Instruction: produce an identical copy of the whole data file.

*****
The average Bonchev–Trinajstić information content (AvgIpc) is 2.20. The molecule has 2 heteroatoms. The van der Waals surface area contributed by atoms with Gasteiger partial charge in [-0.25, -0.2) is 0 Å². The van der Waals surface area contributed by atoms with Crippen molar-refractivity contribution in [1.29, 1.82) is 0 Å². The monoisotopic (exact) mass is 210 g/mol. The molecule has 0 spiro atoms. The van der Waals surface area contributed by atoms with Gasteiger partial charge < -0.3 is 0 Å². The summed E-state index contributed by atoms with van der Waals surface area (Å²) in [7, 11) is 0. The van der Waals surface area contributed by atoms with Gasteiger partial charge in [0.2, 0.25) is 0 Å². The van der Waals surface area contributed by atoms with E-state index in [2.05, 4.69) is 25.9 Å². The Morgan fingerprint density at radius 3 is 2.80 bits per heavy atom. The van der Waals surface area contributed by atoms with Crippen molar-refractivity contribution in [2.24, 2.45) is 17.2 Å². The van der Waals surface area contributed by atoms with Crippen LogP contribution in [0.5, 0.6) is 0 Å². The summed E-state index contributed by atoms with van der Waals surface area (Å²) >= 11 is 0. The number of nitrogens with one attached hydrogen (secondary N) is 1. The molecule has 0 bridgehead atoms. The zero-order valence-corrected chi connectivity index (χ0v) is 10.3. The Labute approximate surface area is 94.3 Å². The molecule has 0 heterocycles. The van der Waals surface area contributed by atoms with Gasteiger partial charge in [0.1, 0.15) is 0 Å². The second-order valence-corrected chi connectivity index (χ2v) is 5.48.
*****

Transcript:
The average Bonchev–Trinajstić information content (AvgIpc) is 2.20. The molecule has 2 heteroatoms. The van der Waals surface area contributed by atoms with Gasteiger partial charge in [-0.25, -0.2) is 0 Å². The van der Waals surface area contributed by atoms with Crippen molar-refractivity contribution in [1.29, 1.82) is 0 Å². The monoisotopic (exact) mass is 210 g/mol. The molecule has 0 spiro atoms. The van der Waals surface area contributed by atoms with Gasteiger partial charge < -0.3 is 0 Å². The summed E-state index contributed by atoms with van der Waals surface area (Å²) in [7, 11) is 0. The van der Waals surface area contributed by atoms with Gasteiger partial charge in [0.2, 0.25) is 0 Å². The van der Waals surface area contributed by atoms with E-state index in [2.05, 4.69) is 25.9 Å². The Morgan fingerprint density at radius 3 is 2.80 bits per heavy atom. The van der Waals surface area contributed by atoms with Crippen molar-refractivity contribution in [2.24, 2.45) is 17.2 Å². The van der Waals surface area contributed by atoms with Crippen LogP contribution in [0.5, 0.6) is 0 Å². The summed E-state index contributed by atoms with van der Waals surface area (Å²) >= 11 is 0. The number of nitrogens with one attached hydrogen (secondary N) is 1. The molecule has 0 bridgehead atoms. The zero-order valence-corrected chi connectivity index (χ0v) is 10.3. The Labute approximate surface area is 94.3 Å². The molecule has 0 heterocycles. The van der Waals surface area contributed by atoms with Gasteiger partial charge in [0.1, 0.15) is 0 Å². The second-order valence-corrected chi connectivity index (χ2v) is 5.48.